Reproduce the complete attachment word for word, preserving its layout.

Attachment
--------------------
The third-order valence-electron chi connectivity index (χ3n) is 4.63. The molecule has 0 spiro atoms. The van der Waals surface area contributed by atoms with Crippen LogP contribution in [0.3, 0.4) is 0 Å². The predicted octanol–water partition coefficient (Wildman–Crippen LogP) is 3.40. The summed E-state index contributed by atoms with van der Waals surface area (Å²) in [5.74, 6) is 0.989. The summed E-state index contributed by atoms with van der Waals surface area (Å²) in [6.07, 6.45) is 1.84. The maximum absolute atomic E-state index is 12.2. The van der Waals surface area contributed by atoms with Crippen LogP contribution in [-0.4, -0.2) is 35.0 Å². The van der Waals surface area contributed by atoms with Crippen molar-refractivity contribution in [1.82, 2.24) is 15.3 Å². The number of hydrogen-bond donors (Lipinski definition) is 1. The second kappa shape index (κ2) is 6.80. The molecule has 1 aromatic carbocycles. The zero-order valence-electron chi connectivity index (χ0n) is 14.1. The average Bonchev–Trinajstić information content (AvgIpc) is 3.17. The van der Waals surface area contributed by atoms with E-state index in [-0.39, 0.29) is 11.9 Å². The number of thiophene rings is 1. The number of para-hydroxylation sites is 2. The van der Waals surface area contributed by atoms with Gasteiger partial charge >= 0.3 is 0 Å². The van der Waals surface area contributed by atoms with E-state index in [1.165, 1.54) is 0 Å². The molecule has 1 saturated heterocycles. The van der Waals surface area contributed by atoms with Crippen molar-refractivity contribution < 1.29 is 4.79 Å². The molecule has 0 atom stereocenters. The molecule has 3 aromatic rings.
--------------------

The third-order valence-electron chi connectivity index (χ3n) is 4.63. The molecule has 0 spiro atoms. The van der Waals surface area contributed by atoms with Crippen LogP contribution in [0.3, 0.4) is 0 Å². The predicted octanol–water partition coefficient (Wildman–Crippen LogP) is 3.40. The summed E-state index contributed by atoms with van der Waals surface area (Å²) in [5.74, 6) is 0.989. The summed E-state index contributed by atoms with van der Waals surface area (Å²) in [6.07, 6.45) is 1.84. The maximum absolute atomic E-state index is 12.2. The van der Waals surface area contributed by atoms with Crippen LogP contribution in [-0.4, -0.2) is 35.0 Å². The van der Waals surface area contributed by atoms with Crippen molar-refractivity contribution in [1.82, 2.24) is 15.3 Å². The number of hydrogen-bond donors (Lipinski definition) is 1. The second kappa shape index (κ2) is 6.80. The molecule has 1 aromatic carbocycles. The zero-order valence-electron chi connectivity index (χ0n) is 14.1. The average Bonchev–Trinajstić information content (AvgIpc) is 3.17. The van der Waals surface area contributed by atoms with E-state index in [-0.39, 0.29) is 11.9 Å². The number of thiophene rings is 1. The number of para-hydroxylation sites is 2. The van der Waals surface area contributed by atoms with Gasteiger partial charge >= 0.3 is 0 Å². The van der Waals surface area contributed by atoms with E-state index in [1.165, 1.54) is 0 Å². The molecule has 1 saturated heterocycles. The van der Waals surface area contributed by atoms with Crippen molar-refractivity contribution < 1.29 is 4.79 Å². The molecule has 0 atom stereocenters. The molecule has 3 aromatic rings.